Narrator: But even if they have the perfect paint, how do these artists transfer an image from a computer to a wall? The secret lies here, in the dark room. Artists unfurl a massive roll of paper and project a wall-sized version of the road map on it. In a process known as burning, artists transfer the projection onto the paper using an electro-pounce machine.
Greco-Lucchina: You’re essentially tracing, and as you’re tracing, it’s burning a bunch of tiny holes into the paper, which we call the patterns.
Narrator: They’re left with a giant outline of the image in tiny burned-in holes. This is the key to producing those photo-realistic murals.
Greco-Lucchina: When the guys get out to the wall, they unroll that paper in sequence, and in a process called pouncing, which essentially is like charcoal powder in a rag, they hit it in those places that we burned on the pattern, and the charcoal transfers through those tiny holes on the wall, and that’s how the image gets transferred to scale on the wall with the details that we broke down.
Narrator: The artists will draw over that powered tracing with a marker or pencil. They now have a detailed outline of the image on the wall.
Greco-Lucchina: From there, between the road map, what they have pounced on the wall, they’re ready to go.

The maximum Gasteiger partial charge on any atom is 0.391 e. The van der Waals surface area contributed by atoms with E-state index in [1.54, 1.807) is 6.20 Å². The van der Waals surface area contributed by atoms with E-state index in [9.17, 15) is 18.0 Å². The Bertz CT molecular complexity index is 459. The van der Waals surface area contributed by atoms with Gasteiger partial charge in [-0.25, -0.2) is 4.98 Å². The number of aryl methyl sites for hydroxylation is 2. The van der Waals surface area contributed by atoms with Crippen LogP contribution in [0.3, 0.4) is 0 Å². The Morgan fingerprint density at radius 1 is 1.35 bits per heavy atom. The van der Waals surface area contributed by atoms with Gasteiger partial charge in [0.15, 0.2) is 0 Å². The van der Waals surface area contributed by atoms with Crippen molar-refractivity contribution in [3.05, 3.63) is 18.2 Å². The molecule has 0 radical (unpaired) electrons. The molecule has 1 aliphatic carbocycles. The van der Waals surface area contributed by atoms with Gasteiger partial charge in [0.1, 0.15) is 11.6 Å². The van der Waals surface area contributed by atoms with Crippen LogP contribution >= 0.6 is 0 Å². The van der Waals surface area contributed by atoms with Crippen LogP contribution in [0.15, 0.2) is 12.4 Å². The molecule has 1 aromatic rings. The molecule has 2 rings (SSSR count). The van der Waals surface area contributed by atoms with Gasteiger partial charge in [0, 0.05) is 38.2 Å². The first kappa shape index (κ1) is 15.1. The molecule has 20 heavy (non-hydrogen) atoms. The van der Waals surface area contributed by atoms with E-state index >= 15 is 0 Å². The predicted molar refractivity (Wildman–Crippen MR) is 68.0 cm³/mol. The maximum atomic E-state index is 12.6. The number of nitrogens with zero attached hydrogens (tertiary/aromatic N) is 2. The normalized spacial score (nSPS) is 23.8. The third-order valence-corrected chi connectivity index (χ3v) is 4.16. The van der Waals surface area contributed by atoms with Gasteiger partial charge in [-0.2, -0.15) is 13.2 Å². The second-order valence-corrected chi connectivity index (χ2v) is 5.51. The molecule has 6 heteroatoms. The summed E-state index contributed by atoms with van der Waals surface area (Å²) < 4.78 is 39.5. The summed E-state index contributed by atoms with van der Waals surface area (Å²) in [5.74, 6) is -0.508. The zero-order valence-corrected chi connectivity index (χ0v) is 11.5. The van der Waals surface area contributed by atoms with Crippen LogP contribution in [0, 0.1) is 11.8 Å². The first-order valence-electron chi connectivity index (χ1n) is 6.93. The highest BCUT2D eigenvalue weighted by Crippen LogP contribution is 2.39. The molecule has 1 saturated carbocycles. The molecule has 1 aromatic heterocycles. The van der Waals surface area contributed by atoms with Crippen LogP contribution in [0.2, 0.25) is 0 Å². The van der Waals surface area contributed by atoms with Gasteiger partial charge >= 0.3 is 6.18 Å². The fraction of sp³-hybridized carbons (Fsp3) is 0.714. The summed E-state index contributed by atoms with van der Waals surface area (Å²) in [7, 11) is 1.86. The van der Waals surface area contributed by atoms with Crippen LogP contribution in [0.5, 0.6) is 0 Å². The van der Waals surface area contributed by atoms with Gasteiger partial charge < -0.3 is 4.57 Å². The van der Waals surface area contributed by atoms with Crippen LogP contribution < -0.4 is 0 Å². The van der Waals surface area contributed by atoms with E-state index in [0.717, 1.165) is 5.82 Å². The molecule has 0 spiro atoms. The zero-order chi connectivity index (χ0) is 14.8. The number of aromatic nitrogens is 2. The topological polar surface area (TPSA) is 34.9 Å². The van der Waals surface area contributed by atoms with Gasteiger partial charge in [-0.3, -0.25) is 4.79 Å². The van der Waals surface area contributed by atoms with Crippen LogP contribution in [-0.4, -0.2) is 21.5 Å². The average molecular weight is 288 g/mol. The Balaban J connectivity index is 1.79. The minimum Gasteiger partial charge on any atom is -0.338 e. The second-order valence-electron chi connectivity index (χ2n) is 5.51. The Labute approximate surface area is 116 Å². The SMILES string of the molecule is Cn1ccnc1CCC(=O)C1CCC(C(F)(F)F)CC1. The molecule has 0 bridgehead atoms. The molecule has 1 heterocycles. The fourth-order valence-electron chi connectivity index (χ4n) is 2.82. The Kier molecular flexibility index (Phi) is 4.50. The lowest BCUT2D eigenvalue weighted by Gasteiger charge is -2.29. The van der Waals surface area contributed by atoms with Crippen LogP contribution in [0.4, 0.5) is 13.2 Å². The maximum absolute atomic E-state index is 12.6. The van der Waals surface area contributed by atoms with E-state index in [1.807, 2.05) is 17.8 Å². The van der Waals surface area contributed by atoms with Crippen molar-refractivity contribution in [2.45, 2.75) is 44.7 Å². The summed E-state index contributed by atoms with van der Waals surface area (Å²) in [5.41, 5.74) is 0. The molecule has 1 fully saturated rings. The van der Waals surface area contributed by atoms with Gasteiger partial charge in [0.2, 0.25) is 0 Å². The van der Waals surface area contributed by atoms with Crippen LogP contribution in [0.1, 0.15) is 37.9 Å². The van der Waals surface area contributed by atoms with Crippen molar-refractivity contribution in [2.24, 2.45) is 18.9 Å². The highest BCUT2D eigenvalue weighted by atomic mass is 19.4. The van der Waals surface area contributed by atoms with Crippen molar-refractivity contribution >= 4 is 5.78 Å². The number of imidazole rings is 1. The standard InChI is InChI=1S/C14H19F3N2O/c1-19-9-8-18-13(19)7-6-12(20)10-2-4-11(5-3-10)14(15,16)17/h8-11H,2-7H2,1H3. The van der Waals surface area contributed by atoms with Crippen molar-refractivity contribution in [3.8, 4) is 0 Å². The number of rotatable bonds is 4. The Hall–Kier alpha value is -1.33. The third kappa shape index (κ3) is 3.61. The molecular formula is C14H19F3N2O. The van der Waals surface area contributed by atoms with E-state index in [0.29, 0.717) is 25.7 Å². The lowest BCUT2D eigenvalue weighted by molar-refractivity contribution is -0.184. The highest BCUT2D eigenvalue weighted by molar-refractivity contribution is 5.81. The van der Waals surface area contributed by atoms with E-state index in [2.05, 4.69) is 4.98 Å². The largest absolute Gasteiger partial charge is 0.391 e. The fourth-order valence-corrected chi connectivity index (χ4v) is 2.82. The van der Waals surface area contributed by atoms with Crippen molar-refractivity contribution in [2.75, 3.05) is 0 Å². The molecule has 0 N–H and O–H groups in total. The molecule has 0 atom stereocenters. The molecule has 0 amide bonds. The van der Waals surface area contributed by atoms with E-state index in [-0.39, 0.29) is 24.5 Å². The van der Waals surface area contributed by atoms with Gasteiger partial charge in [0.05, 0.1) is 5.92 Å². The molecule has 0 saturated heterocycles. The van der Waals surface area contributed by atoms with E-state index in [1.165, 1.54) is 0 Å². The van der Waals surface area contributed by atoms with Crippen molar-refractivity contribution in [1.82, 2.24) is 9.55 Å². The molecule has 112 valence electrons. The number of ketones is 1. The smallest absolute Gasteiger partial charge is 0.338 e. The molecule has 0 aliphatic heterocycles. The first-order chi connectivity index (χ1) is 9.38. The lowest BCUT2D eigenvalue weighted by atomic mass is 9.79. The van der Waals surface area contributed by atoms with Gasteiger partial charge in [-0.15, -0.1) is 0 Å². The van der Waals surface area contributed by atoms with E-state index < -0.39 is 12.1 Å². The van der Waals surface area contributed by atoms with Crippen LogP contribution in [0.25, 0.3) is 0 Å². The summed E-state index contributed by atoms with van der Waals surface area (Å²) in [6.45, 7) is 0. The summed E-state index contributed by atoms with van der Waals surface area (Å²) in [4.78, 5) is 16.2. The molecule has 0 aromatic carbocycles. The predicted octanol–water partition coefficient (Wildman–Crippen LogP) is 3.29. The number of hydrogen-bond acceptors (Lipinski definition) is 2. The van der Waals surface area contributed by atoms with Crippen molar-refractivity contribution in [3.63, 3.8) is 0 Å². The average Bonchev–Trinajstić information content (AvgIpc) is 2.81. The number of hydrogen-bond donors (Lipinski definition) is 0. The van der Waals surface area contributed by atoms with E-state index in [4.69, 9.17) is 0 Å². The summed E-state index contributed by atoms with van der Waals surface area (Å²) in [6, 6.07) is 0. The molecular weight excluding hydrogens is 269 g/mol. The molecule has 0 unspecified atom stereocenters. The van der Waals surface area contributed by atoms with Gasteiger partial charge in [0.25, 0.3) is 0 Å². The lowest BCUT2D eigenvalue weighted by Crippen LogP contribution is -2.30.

Narrator: Where they start painting is up to the artists. Usually, newer artists take larger areas, while expert painters take on details, like hands and eyes. Painting usually takes four to five days, but bigger walls sometimes mean up to 12-hour days on 10-day assignments. And the painters work through any kind of weather: rain, heat waves, and even polar vortexes. It’s a tough spirit that finds its roots with wall dogs of the ’20s.
Ian Potter: To be a true wall dog, you need to be able to do all of that. So, the rigging, the construction side of it, the painting side, the breakdown, all of that physical labor, plus you gotta be a pretty d— good artist to paint all of that, as well.
Narrator: With how much planning and detail goes into each wall, it’s no surprise these ads can cost a lot. Colossal’s walls tend to range from $35,000 to $150,000, depending on the size. Even with a steep price tag and lengthy turnarounds, big brands don’t seem to mind waiting. Today, Colossal paints over 500 murals a year in Chicago, Boston, San Francisco, LA, and, of course, New York City.
Rina Kim: It’s definitely becoming more of an experience rather than you just passing by a flat billboard. Our painters who are working on-site are catching the eyes of any passersby, people who drive by, and then they share it on social media and create a new level of interaction within advertising.
Narrator: But ever since the heavy regulation of wall dogs and their walls first came down, one question has circled the industry: Are these advertisements art?
Potter: The fact that it’s advertisements, I mean, yes, we’re trying to replicate what somebody else gave us, but we’re doing it in our own way. I, quite frankly, think you have to be a tradesman and a craftsman to do this correctly, but you also have to be an artist to do it.
Narrator: And a highly skilled one at that, considering just how realistic they look.
EDITOR’S NOTE: This video was originally published in November 2019.